Unfortunately, they’re looking at the wrong needle. These are numbers they’re trying to move, but they don’t realize they’re dealing with humans.

We shouldn’t try to move our numbers … we should endeavor to move people.

That’s the 2nd truth of authenticity tonight: the reality of our businesses is that we’re not dealing with numbers. We’re dealing with human beings.

Let’s start talking about the human side of businesses.

I had a good friend who got into selling Amway … or maybe you know it as multi-level marketing. He was sold on this business model, and believed he was going to make millions, if only he could get others to start their businesses under his umbrella. He bought products, marketing materials, DVDs, and went to conferences. He spent a lot.

He was encouraged to talk to his friends and family, and so I got invited to meetings where he’d show me this amazing business opportunity. I got pestered so much that it irritated me, and while I might have bought a few vitamins from him, we drifted apart and aren’t really friends anymore.

So here’s 3rd truth of authenticity: people don’t want to be friends with people who just want to make money off them.

I’m going to give you a couple more case stories, contrasting each other.

The first is of a guy who tried to sell me a product while I was walking past him on the sidewalk — he just got in my face and tried to push his product on me. I’m sure it was a perfectly fine product, but I don’t know this guy and certainly don’t trust that his rolex is real. So I didn’t buy.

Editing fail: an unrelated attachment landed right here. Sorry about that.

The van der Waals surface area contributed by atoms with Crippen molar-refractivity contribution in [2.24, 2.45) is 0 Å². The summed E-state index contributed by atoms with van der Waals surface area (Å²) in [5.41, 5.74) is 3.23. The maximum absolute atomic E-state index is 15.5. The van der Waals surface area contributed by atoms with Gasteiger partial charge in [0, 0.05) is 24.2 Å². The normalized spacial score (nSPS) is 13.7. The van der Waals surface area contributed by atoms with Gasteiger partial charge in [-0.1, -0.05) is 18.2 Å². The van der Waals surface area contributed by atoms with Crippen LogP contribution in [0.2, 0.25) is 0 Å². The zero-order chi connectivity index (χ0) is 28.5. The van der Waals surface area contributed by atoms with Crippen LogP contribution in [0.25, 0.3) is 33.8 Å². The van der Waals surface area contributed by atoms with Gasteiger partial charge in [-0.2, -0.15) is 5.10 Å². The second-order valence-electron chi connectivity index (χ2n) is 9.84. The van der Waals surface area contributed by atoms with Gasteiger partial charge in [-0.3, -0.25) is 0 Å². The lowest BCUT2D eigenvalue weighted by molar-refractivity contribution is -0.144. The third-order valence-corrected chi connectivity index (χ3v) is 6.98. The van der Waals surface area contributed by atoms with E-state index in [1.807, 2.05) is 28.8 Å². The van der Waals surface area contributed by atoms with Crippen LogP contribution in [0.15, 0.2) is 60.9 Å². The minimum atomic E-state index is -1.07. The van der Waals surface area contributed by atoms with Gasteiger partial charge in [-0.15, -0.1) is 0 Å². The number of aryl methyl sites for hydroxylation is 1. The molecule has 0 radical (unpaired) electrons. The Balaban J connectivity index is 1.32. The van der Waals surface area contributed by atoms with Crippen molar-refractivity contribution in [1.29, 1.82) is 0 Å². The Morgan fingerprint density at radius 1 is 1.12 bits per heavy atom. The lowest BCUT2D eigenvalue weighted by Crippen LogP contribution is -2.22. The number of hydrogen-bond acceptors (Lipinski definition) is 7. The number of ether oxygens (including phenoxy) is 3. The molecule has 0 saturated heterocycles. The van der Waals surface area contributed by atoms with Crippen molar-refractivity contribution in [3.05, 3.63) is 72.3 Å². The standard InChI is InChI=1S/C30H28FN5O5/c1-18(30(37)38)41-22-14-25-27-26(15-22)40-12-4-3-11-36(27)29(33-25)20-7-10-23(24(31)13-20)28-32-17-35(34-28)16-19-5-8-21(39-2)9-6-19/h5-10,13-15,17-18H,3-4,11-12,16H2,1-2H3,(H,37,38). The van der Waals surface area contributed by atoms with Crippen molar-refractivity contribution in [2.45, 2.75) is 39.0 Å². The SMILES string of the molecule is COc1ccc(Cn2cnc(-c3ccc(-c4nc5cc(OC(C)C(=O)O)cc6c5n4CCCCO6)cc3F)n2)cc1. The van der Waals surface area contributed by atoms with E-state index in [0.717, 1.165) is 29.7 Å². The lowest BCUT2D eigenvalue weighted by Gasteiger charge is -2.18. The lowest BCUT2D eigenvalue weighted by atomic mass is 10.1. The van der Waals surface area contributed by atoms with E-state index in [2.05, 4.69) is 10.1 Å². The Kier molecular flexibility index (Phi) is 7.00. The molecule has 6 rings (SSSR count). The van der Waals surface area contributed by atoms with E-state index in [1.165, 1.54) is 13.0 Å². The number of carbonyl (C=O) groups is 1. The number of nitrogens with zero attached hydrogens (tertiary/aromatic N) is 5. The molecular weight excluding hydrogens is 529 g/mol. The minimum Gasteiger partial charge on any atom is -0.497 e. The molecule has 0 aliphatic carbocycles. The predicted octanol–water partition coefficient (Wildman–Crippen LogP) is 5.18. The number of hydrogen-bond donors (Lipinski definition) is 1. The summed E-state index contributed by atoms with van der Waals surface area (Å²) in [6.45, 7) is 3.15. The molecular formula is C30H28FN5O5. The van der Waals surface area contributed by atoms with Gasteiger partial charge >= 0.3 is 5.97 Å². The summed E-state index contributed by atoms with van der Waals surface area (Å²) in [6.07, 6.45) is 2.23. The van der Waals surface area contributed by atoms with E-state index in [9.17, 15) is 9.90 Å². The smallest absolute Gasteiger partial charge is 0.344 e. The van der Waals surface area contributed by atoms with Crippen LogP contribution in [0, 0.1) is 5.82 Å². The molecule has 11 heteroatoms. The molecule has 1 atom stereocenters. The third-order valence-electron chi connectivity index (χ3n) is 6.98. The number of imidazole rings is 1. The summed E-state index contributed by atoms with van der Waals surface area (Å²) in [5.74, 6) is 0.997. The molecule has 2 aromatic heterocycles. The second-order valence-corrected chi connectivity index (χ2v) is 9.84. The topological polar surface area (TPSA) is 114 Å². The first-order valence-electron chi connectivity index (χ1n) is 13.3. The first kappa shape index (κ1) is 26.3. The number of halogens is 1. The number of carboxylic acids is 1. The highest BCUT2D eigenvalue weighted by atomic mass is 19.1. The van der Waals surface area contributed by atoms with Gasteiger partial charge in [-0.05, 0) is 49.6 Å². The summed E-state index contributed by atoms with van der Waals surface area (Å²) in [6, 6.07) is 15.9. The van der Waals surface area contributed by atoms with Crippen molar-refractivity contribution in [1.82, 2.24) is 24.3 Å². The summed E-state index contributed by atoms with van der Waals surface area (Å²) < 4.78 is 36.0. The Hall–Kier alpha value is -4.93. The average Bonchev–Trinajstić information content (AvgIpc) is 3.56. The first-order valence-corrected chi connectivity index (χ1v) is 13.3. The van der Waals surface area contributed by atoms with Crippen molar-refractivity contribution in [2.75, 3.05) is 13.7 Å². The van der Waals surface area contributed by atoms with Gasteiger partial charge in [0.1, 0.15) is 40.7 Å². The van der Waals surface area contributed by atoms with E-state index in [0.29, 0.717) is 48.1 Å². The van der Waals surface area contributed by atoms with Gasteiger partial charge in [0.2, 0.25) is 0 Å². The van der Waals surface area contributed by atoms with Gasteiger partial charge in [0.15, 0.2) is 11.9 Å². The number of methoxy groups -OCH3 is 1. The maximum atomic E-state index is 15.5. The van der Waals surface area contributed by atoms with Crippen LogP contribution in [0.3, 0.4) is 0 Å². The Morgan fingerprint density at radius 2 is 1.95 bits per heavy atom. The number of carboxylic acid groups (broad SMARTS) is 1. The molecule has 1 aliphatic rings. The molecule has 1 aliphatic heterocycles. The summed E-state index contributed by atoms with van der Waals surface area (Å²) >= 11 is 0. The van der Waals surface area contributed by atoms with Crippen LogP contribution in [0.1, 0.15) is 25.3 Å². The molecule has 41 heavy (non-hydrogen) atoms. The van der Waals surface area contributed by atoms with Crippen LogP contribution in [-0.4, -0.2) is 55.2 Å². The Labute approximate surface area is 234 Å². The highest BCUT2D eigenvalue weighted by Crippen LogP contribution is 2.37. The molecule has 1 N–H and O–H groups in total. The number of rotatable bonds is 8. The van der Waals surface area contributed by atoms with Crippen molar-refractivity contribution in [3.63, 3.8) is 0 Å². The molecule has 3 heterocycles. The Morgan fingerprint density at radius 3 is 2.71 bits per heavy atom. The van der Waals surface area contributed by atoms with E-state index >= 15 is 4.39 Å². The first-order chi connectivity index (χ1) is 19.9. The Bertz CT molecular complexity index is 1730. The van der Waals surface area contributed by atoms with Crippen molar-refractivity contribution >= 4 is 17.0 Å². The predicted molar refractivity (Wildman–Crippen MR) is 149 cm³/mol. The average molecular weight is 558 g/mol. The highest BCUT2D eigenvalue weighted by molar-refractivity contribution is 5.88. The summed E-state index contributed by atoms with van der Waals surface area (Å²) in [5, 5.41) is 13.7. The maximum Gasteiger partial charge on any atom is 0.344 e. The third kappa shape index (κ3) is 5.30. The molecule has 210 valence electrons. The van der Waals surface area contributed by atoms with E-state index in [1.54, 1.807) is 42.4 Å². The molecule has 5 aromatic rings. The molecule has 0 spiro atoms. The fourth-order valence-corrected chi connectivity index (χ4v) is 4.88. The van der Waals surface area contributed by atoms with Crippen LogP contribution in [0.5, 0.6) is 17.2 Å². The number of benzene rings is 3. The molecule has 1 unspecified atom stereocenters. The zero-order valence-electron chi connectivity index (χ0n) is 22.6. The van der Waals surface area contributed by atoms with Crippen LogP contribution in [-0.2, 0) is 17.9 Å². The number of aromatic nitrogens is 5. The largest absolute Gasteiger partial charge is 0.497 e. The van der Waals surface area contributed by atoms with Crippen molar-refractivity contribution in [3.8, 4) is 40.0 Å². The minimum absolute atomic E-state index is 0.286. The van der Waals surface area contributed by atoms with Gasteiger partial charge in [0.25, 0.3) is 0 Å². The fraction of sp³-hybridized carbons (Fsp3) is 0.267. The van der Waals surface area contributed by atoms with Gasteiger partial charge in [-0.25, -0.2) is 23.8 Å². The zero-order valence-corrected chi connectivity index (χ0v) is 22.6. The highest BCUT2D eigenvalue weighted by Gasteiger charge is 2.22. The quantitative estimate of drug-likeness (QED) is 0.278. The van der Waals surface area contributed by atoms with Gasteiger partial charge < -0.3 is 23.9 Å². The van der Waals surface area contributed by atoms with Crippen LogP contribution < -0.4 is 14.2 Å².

Contrast that to a friend of mine who is a real friend, who has helped me numerous times and proven himself to me as trustworthy … when he wanted to expand his restaurant business, he explained his vision to me, of changing the world … I invested a large sum of money (for me … but I’m a cheapskate so operate on a different scale of angel investing).

So on one hand I have a stranger going up to me, who I don’t trust, and trying to sell me something off the bat, and I bought nothing … on the other hand, a trusted friend who I gave thousands of dollars to (OK, dozens). The difference? Well, one had a much better product, though it is definitely a risky investment … but the main difference was trust. I trusted this guy and believed in what he was doing.